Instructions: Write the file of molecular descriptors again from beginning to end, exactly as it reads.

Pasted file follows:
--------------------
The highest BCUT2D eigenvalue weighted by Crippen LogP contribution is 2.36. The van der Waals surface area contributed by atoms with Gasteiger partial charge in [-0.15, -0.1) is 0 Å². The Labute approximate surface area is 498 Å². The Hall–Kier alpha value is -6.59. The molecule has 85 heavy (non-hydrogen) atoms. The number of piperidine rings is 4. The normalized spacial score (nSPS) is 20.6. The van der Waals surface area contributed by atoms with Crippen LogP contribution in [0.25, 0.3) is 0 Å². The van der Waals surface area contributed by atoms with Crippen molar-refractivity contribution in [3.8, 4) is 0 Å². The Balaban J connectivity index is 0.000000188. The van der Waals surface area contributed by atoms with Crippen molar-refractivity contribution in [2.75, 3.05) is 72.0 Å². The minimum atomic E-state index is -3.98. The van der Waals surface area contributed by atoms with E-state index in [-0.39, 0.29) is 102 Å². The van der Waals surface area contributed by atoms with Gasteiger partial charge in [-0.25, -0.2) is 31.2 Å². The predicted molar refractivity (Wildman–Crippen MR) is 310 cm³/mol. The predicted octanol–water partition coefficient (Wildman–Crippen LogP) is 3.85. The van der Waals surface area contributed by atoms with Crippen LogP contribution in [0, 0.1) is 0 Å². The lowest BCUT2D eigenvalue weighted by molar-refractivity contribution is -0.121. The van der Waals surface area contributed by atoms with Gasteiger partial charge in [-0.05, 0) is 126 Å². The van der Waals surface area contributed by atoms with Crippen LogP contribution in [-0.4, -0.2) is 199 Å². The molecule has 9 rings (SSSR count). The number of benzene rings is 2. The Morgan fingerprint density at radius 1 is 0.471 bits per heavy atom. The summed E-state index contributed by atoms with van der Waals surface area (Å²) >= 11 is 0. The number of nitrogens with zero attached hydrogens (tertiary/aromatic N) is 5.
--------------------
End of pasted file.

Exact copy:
The highest BCUT2D eigenvalue weighted by Crippen LogP contribution is 2.36. The van der Waals surface area contributed by atoms with Gasteiger partial charge in [-0.15, -0.1) is 0 Å². The Labute approximate surface area is 498 Å². The Hall–Kier alpha value is -6.59. The molecule has 85 heavy (non-hydrogen) atoms. The number of piperidine rings is 4. The normalized spacial score (nSPS) is 20.6. The van der Waals surface area contributed by atoms with Crippen LogP contribution in [0.25, 0.3) is 0 Å². The van der Waals surface area contributed by atoms with Crippen molar-refractivity contribution in [3.8, 4) is 0 Å². The Balaban J connectivity index is 0.000000188. The van der Waals surface area contributed by atoms with Crippen molar-refractivity contribution in [2.75, 3.05) is 72.0 Å². The minimum atomic E-state index is -3.98. The van der Waals surface area contributed by atoms with E-state index in [-0.39, 0.29) is 102 Å². The van der Waals surface area contributed by atoms with Gasteiger partial charge in [-0.25, -0.2) is 31.2 Å². The predicted molar refractivity (Wildman–Crippen MR) is 310 cm³/mol. The predicted octanol–water partition coefficient (Wildman–Crippen LogP) is 3.85. The van der Waals surface area contributed by atoms with Crippen LogP contribution in [0, 0.1) is 0 Å². The lowest BCUT2D eigenvalue weighted by molar-refractivity contribution is -0.121. The van der Waals surface area contributed by atoms with Gasteiger partial charge in [-0.05, 0) is 126 Å². The van der Waals surface area contributed by atoms with Crippen LogP contribution in [-0.4, -0.2) is 199 Å². The molecule has 9 rings (SSSR count). The number of benzene rings is 2. The Morgan fingerprint density at radius 1 is 0.471 bits per heavy atom. The summed E-state index contributed by atoms with van der Waals surface area (Å²) >= 11 is 0. The number of nitrogens with zero attached hydrogens (tertiary/aromatic N) is 5.